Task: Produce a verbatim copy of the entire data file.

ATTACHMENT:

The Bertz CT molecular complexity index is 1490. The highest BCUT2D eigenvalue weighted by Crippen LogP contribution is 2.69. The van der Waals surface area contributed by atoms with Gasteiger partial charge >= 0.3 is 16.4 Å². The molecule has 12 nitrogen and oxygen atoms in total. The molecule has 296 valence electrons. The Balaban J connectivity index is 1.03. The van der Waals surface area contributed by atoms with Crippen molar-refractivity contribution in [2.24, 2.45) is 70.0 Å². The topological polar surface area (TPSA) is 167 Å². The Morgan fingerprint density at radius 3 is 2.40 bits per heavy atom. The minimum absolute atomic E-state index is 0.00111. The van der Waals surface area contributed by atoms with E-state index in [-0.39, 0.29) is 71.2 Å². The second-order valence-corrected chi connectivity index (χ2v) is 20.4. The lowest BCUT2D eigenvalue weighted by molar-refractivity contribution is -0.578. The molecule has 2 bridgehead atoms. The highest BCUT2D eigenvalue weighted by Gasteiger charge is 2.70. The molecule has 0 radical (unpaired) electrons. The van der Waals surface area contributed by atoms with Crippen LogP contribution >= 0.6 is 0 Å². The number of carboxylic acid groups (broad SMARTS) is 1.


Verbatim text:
The Bertz CT molecular complexity index is 1490. The highest BCUT2D eigenvalue weighted by Crippen LogP contribution is 2.69. The van der Waals surface area contributed by atoms with Gasteiger partial charge >= 0.3 is 16.4 Å². The molecule has 12 nitrogen and oxygen atoms in total. The molecule has 296 valence electrons. The Balaban J connectivity index is 1.03. The van der Waals surface area contributed by atoms with Crippen molar-refractivity contribution in [2.24, 2.45) is 70.0 Å². The topological polar surface area (TPSA) is 167 Å². The Morgan fingerprint density at radius 3 is 2.40 bits per heavy atom. The minimum absolute atomic E-state index is 0.00111. The van der Waals surface area contributed by atoms with E-state index in [-0.39, 0.29) is 71.2 Å². The second-order valence-corrected chi connectivity index (χ2v) is 20.4. The lowest BCUT2D eigenvalue weighted by molar-refractivity contribution is -0.578. The molecule has 2 bridgehead atoms. The highest BCUT2D eigenvalue weighted by Gasteiger charge is 2.70. The molecule has 0 radical (unpaired) electrons. The van der Waals surface area contributed by atoms with Crippen LogP contribution >= 0.6 is 0 Å². The number of carboxylic acid groups (broad SMARTS) is 1.